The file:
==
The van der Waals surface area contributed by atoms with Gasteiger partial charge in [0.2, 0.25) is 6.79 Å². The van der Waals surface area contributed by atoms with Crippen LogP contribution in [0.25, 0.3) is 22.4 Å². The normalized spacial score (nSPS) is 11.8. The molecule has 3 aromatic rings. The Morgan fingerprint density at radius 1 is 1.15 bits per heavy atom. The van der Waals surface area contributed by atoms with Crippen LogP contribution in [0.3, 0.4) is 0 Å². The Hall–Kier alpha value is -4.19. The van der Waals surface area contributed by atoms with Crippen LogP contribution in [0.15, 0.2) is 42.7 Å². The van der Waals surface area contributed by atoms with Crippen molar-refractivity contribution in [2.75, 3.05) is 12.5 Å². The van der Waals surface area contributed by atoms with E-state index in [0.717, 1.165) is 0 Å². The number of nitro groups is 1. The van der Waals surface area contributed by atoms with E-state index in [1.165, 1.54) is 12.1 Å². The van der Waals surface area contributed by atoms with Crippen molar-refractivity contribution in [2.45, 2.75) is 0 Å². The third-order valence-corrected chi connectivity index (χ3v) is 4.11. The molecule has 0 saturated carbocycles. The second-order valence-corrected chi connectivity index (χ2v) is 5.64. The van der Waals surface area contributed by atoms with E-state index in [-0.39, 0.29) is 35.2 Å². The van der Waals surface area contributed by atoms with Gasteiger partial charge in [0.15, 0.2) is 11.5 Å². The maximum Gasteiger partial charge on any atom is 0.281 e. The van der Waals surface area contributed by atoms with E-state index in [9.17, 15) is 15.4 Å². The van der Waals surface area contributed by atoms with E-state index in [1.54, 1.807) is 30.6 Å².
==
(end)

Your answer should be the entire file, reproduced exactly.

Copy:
The van der Waals surface area contributed by atoms with Gasteiger partial charge in [0.2, 0.25) is 6.79 Å². The van der Waals surface area contributed by atoms with Crippen LogP contribution in [0.25, 0.3) is 22.4 Å². The normalized spacial score (nSPS) is 11.8. The molecule has 3 aromatic rings. The Morgan fingerprint density at radius 1 is 1.15 bits per heavy atom. The van der Waals surface area contributed by atoms with Crippen LogP contribution in [0.3, 0.4) is 0 Å². The Hall–Kier alpha value is -4.19. The van der Waals surface area contributed by atoms with Crippen LogP contribution in [0.15, 0.2) is 42.7 Å². The van der Waals surface area contributed by atoms with Crippen molar-refractivity contribution in [2.75, 3.05) is 12.5 Å². The van der Waals surface area contributed by atoms with E-state index in [0.717, 1.165) is 0 Å². The number of nitro groups is 1. The van der Waals surface area contributed by atoms with E-state index in [1.165, 1.54) is 12.1 Å². The van der Waals surface area contributed by atoms with Crippen molar-refractivity contribution in [2.45, 2.75) is 0 Å². The third-order valence-corrected chi connectivity index (χ3v) is 4.11. The molecule has 0 saturated carbocycles. The second-order valence-corrected chi connectivity index (χ2v) is 5.64. The van der Waals surface area contributed by atoms with E-state index in [-0.39, 0.29) is 35.2 Å². The van der Waals surface area contributed by atoms with Gasteiger partial charge in [0.15, 0.2) is 11.5 Å². The maximum Gasteiger partial charge on any atom is 0.281 e. The van der Waals surface area contributed by atoms with E-state index in [9.17, 15) is 15.4 Å². The van der Waals surface area contributed by atoms with E-state index in [1.54, 1.807) is 30.6 Å².